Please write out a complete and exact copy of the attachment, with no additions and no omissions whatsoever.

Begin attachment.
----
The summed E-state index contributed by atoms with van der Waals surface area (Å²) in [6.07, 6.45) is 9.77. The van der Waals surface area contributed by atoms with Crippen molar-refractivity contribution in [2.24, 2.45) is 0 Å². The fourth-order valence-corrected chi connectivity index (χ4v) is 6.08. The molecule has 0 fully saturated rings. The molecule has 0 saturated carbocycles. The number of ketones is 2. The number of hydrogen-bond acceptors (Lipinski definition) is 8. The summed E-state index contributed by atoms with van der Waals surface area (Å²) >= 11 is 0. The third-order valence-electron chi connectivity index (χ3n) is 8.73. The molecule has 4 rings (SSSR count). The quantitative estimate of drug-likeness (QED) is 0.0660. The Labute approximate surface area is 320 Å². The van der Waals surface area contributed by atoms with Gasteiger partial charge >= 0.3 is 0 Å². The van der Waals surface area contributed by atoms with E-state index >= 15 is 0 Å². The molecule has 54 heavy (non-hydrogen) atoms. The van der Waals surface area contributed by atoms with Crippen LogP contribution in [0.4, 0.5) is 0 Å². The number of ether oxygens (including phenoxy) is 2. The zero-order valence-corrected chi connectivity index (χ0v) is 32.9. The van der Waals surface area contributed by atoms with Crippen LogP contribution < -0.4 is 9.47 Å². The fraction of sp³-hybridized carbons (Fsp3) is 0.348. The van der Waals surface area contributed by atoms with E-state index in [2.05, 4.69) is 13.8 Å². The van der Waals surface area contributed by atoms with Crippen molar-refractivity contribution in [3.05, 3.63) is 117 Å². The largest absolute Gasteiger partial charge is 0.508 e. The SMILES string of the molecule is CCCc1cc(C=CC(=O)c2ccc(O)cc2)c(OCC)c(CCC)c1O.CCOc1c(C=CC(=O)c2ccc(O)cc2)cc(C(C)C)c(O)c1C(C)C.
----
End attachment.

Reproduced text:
The summed E-state index contributed by atoms with van der Waals surface area (Å²) in [6.07, 6.45) is 9.77. The van der Waals surface area contributed by atoms with Crippen molar-refractivity contribution in [2.24, 2.45) is 0 Å². The fourth-order valence-corrected chi connectivity index (χ4v) is 6.08. The molecule has 0 fully saturated rings. The molecule has 0 saturated carbocycles. The number of ketones is 2. The number of hydrogen-bond acceptors (Lipinski definition) is 8. The summed E-state index contributed by atoms with van der Waals surface area (Å²) >= 11 is 0. The third-order valence-electron chi connectivity index (χ3n) is 8.73. The molecule has 4 rings (SSSR count). The quantitative estimate of drug-likeness (QED) is 0.0660. The Labute approximate surface area is 320 Å². The van der Waals surface area contributed by atoms with Gasteiger partial charge >= 0.3 is 0 Å². The van der Waals surface area contributed by atoms with E-state index >= 15 is 0 Å². The molecule has 54 heavy (non-hydrogen) atoms. The van der Waals surface area contributed by atoms with Crippen LogP contribution in [0.4, 0.5) is 0 Å². The number of ether oxygens (including phenoxy) is 2. The zero-order valence-corrected chi connectivity index (χ0v) is 32.9. The van der Waals surface area contributed by atoms with Crippen LogP contribution < -0.4 is 9.47 Å². The fraction of sp³-hybridized carbons (Fsp3) is 0.348. The van der Waals surface area contributed by atoms with E-state index in [2.05, 4.69) is 13.8 Å². The van der Waals surface area contributed by atoms with Crippen molar-refractivity contribution in [3.05, 3.63) is 117 Å². The largest absolute Gasteiger partial charge is 0.508 e. The SMILES string of the molecule is CCCc1cc(C=CC(=O)c2ccc(O)cc2)c(OCC)c(CCC)c1O.CCOc1c(C=CC(=O)c2ccc(O)cc2)cc(C(C)C)c(O)c1C(C)C.